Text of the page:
The thing about "GM" corn, as it is popularly known, is that as a result of the genetic modifications, entire corn plants are shot through with Bt toxin, concentrations of which vary depending on whether it is fruit, leaf, stem, pollen, root, etc. When parts of the Bt-laced plant plant decay on the land, bits and pieces end up in soil and then on into streams, where there is potential to impact aquatic organisms of the same or similar genera of the target pests for which the Bt toxins were intended. More than just the butterflies of August are of concern, in other words. The Chironomidae is an example of an large aquatic insect family known to be vulnerable to Bt.
European officials seem now to be reacting to this potentiality in the emotional environment created by a decade's worth of US intransigences on global environmental issues. Facing the continuing resistance of US government to the European notion of "precautionary principle" - which encompasses how the risk of climate change and other environmental issues are managed - it appears the Europeans are readying to take a direct poke at an easier target: US-based bio-tech corporations. This development furthers the continental divide over environmental governance principles. GM corn is a metaphor for the philosophical divide between Europe and the US.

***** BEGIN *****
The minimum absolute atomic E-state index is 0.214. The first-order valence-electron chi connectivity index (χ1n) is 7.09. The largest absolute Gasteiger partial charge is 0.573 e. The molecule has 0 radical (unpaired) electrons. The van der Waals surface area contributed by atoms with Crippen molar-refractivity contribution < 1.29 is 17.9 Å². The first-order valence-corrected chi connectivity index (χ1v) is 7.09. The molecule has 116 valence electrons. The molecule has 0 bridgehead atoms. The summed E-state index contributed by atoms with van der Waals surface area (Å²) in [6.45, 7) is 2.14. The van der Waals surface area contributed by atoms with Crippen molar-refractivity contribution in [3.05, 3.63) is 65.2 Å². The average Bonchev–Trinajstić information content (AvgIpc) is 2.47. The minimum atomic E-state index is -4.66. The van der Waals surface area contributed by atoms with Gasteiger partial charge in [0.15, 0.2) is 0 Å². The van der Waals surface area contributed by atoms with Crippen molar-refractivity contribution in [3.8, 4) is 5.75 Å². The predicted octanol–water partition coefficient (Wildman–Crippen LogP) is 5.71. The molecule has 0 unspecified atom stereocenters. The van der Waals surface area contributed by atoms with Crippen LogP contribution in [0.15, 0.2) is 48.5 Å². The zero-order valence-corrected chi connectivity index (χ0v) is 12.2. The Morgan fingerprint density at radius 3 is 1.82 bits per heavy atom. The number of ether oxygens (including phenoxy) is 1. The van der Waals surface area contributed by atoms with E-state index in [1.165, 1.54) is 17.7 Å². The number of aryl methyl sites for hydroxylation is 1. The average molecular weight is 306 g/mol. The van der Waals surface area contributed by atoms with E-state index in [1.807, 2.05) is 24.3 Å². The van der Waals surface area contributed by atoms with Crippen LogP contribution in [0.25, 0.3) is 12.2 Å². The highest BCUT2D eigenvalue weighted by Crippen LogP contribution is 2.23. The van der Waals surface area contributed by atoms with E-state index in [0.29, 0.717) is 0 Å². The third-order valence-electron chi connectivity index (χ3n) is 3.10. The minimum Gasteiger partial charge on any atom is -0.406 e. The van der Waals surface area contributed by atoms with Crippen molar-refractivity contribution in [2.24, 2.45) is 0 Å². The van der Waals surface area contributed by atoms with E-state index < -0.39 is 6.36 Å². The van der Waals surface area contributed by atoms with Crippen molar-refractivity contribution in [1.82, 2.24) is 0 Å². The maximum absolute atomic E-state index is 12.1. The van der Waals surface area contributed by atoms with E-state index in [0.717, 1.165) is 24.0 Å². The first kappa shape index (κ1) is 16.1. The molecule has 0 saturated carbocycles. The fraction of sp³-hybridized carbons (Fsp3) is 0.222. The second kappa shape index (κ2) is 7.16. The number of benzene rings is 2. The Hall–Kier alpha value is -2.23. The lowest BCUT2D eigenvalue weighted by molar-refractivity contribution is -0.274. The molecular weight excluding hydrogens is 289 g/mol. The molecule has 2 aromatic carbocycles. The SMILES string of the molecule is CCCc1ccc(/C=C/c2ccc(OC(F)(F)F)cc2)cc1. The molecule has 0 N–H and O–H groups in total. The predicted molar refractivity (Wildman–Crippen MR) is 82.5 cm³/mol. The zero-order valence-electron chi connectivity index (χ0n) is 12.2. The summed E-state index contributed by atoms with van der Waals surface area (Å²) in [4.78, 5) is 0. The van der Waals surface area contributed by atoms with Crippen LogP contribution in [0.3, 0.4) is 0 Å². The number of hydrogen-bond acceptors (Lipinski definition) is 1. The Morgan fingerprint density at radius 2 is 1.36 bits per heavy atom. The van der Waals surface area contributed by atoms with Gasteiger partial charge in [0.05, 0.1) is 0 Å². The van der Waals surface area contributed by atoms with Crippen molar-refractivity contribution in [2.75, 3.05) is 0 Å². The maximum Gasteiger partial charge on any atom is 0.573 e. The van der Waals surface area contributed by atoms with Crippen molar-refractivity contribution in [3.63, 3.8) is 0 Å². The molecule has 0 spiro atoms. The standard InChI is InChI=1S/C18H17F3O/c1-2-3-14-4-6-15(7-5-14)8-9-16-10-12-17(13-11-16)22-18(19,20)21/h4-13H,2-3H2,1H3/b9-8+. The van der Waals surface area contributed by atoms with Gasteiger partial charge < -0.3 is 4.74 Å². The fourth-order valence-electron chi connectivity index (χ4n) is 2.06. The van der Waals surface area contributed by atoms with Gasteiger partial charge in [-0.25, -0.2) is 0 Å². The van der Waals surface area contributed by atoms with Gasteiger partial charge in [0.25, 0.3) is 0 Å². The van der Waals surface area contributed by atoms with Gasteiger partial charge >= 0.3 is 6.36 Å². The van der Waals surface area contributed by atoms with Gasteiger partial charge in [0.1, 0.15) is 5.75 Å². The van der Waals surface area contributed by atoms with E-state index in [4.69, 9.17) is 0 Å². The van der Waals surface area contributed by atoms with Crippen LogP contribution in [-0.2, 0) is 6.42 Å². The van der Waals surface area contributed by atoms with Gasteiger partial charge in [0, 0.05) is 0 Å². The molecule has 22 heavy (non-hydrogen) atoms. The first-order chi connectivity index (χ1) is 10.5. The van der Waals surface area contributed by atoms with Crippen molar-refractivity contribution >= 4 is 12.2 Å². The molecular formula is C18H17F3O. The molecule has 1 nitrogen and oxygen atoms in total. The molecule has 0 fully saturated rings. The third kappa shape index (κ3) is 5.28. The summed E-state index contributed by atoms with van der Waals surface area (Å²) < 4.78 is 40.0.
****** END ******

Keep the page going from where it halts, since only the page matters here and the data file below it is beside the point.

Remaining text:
European Union environment officials have determined that two kinds of genetically modified corn could harm butterflies, modify food chains and disturb life in rivers and streams, and they have proposed a ban on the sale of the seeds, which are made by DuPont Pioneer, Dow Agrosciences and Syngenta.
The preliminary decisions, seen by the International Herald Tribune, are circulating within the European Commission, the EU executive, which has the final say. Some officials there are skeptical about a ban that would upset the powerful biotechnology industry and could exacerbate tensions with important EU trading partners like the United States.
A decision by the EU to disallow cultivation of the genetically modified crops would be the first of its kind in the trade bloc, making the current battle over genetically modified corn ferocious.
Banning the applications for corn crops also would mark a bold new step for EU environmental authorities, who already are aggressively pursuing regulations on emissions from cars and aircraft that have set it at odds with the United States and angered industries.
In the decisions, Dimas cited research from 2007 showing that consumption of genetically modified "corn byproducts reduced growth and increased mortality of non-target stream insects" and that these insects "are important prey for aquatic and riparian predators" and that this could have "unexpected ecosystem-scale consequences."
The great irony of this prospective step by the EU is that one of its industry targets, a Dupont subsidiary,has been quite proactive on climate issues, cultivating a "precautionary" position of its own for years.
Via::International Herald Tribune, "EU officials propose ban on genetically modified corn seeds" Image credit::Wikipedia, Chironomus plumosis, source: http://home.tiscali.be/entomart.ins/